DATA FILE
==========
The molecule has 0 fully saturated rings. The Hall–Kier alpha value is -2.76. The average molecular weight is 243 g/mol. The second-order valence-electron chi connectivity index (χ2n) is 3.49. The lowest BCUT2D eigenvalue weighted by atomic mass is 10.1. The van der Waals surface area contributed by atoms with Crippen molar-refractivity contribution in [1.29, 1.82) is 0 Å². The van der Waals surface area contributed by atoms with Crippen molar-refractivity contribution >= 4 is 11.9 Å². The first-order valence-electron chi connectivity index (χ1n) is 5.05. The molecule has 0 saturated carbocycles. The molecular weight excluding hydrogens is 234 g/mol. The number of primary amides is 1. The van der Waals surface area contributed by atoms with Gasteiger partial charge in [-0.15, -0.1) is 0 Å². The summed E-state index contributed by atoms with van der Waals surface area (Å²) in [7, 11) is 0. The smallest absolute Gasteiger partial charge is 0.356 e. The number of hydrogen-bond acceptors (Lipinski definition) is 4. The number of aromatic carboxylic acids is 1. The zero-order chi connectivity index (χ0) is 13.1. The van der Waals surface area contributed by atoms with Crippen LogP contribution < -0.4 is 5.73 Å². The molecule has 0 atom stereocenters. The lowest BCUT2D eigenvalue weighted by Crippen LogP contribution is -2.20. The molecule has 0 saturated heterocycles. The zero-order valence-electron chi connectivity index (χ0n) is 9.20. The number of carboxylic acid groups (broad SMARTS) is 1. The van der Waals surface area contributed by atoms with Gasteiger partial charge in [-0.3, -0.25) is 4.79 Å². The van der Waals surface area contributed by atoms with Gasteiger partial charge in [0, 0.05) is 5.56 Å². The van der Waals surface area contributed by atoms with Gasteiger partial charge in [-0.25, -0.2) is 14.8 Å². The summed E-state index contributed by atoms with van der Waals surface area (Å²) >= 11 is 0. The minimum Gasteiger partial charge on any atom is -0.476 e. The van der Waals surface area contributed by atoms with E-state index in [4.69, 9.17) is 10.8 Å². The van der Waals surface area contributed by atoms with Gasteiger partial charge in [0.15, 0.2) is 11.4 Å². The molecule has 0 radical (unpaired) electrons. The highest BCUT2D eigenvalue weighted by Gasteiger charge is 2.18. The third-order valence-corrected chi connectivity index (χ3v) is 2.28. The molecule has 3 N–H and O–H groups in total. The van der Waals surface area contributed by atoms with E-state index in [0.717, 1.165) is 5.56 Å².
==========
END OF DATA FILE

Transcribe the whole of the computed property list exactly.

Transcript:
The molecule has 0 fully saturated rings. The Hall–Kier alpha value is -2.76. The average molecular weight is 243 g/mol. The second-order valence-electron chi connectivity index (χ2n) is 3.49. The lowest BCUT2D eigenvalue weighted by atomic mass is 10.1. The van der Waals surface area contributed by atoms with Crippen molar-refractivity contribution in [1.29, 1.82) is 0 Å². The van der Waals surface area contributed by atoms with Crippen molar-refractivity contribution >= 4 is 11.9 Å². The first-order valence-electron chi connectivity index (χ1n) is 5.05. The molecule has 0 saturated carbocycles. The molecular weight excluding hydrogens is 234 g/mol. The number of primary amides is 1. The van der Waals surface area contributed by atoms with Gasteiger partial charge in [-0.15, -0.1) is 0 Å². The summed E-state index contributed by atoms with van der Waals surface area (Å²) in [7, 11) is 0. The smallest absolute Gasteiger partial charge is 0.356 e. The number of hydrogen-bond acceptors (Lipinski definition) is 4. The number of aromatic carboxylic acids is 1. The zero-order chi connectivity index (χ0) is 13.1. The van der Waals surface area contributed by atoms with Crippen LogP contribution < -0.4 is 5.73 Å². The molecule has 0 atom stereocenters. The lowest BCUT2D eigenvalue weighted by Crippen LogP contribution is -2.20. The molecule has 0 saturated heterocycles. The zero-order valence-electron chi connectivity index (χ0n) is 9.20. The number of carboxylic acid groups (broad SMARTS) is 1. The van der Waals surface area contributed by atoms with Gasteiger partial charge in [-0.3, -0.25) is 4.79 Å². The van der Waals surface area contributed by atoms with Gasteiger partial charge in [0, 0.05) is 5.56 Å². The van der Waals surface area contributed by atoms with Gasteiger partial charge in [-0.25, -0.2) is 14.8 Å². The summed E-state index contributed by atoms with van der Waals surface area (Å²) >= 11 is 0. The minimum Gasteiger partial charge on any atom is -0.476 e. The van der Waals surface area contributed by atoms with E-state index in [4.69, 9.17) is 10.8 Å². The van der Waals surface area contributed by atoms with Gasteiger partial charge in [0.15, 0.2) is 11.4 Å². The molecule has 0 radical (unpaired) electrons. The highest BCUT2D eigenvalue weighted by Gasteiger charge is 2.18. The third-order valence-corrected chi connectivity index (χ3v) is 2.28. The molecule has 3 N–H and O–H groups in total. The van der Waals surface area contributed by atoms with E-state index in [0.717, 1.165) is 5.56 Å².